Friday 5: Dragonflies Getting Busy

It is still cold in many parts of the US.  In fact, it even snowed in Tucson last weekend!  Having moved to Arizona from somewhere much colder, I know that winters can be dreary and sometimes it seems like the spring will never come.  So, let’s think about the good things to come in the spring and summer instead!  Today’s Friday 5 is all about something that’s coming soon to an area near you: dragonflies getting busy and making babies!

Step 1: The male finds and defends a territory.

defending territory

A male blue dasher (Pachydiplax longipennis) defends his territory from a perch.

Like many animals, male dragonflies attract females by showing off.   To have any chance at success in convincing a female to mate with him, a male dragonfly has to show how amazing he is by finding a good place for egg laying, setting up a perimeter around that area, and defending the space within that perimeter from other males.  This is hard work, but the males who defend the best territories tend to get the most girls, so it’s worth the effort.  Some dragonflies fly within their territories nearly constantly (these are “fliers”).  Others find perches within their territories (the “perchers”) and only fly when their territory is threatened by another male, or when they progress to Step 2.  (For more info on dragonfly territoriality, check out part II of my dragonfly trilogy for a whole post on the topic!)

STEP 2. The female flies into the area.

And all hell breaks loose! Dragonfly males may spend hours each day flying around in their territories, and it’s all in preparation for this moment.  It must be terribly exciting. When a female flies into his territory, the male will fly out toward her and try to grab her. If he is successful, he moves to Step 3.

Step 3: The male grabs the female.

male grasping female

A pair of desert firetails (Telebasis salva) shortly after the male has grabbed the female.

Success!  As you can see in the photo of the damselflies above, the male grabs the female behind the head.  Males need to get a firm grip because other males might try to steal the female from him and this is probably the best place to hold on.  This means that the male is grabbing the female with the section of his body where his sperm are produced, so he has to transfer sperm from the genitalia at the back end to a secondary set of genitalia up near the thorax before he grabs a female.  (Scroll down to the lower part of my post on why dragonflies are the best insects for more info on this and a photo of the two sets of genitalia.)  Females can refuse to mate with a male, even after he’s grabbed her.  If she’s unwilling, the male will eventually let her go her own merry way.  If she is willing to mate, they progress to step 4.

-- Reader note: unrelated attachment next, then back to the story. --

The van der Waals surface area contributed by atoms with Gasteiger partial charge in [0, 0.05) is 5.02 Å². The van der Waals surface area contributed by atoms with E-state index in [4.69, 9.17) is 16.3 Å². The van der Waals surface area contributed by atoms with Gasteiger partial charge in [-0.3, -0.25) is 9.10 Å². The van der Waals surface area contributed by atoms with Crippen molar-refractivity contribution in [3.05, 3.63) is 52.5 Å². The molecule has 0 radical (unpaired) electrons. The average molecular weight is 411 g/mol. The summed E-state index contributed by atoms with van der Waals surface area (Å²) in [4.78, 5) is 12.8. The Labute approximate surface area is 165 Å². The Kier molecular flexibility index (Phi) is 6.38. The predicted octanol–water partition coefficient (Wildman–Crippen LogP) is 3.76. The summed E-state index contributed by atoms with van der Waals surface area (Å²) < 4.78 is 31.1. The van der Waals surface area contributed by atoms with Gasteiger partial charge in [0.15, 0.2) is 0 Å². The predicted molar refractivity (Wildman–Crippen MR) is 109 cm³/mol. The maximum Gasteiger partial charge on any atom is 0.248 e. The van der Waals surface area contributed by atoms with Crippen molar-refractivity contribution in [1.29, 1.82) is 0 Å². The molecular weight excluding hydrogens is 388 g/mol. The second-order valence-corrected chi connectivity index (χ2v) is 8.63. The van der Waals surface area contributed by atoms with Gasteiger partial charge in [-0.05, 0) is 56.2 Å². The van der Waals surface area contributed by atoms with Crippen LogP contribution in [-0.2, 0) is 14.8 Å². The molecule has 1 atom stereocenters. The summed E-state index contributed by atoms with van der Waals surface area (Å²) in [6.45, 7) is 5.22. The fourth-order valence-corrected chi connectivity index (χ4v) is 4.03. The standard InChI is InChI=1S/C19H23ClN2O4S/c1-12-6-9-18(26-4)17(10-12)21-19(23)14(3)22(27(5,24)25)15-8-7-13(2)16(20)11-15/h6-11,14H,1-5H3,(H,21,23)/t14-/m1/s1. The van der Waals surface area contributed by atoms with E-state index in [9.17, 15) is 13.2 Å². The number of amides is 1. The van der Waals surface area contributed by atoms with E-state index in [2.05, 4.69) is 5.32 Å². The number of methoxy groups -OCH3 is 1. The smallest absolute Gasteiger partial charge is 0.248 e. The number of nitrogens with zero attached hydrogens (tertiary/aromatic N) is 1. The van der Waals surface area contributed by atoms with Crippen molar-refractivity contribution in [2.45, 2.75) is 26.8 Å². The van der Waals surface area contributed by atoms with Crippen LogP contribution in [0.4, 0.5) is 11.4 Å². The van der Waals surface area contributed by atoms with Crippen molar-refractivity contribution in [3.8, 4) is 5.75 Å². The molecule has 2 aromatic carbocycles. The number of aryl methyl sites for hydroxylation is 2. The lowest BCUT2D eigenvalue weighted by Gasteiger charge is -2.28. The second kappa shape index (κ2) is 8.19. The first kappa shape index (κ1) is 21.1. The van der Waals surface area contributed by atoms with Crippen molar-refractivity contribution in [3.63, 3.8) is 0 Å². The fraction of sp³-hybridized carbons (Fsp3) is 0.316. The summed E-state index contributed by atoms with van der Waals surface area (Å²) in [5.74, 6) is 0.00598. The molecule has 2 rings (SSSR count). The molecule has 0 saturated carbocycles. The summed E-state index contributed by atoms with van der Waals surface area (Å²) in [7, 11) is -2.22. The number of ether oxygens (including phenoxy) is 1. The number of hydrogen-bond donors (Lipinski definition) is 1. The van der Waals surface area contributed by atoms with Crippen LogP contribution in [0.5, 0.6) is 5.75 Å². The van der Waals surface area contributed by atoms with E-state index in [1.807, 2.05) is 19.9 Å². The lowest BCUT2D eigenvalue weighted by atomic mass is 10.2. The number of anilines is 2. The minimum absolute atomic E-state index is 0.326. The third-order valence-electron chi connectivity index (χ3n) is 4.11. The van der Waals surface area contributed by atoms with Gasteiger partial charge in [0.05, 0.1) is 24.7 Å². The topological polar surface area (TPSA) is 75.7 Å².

Step 4: The pair assumes the “wheel position” and mates

mating dragonflies

Dragonflies mating (Pachydiplax longipennis). The male is the blue dragonfly on top and the female is the brown-black dragonfly on the bottom.

To transfer sperm to the female, the male has to bring the genitalia at back end of the female into contact with his secondary genitalia near his thorax, all while maintaining his grip on her head.  He curls his abdomen under so that the female is held mostly parallel to his body.  She then curls her abdomen up toward his secondary genitalia.  In the process, they form the wheel position, this awkward looking position that looks like a circle drawn by a toddler.  Some dragonflies, such as the dragonflies in the photo, continue to fly in the wheel position and others land while in the wheel position.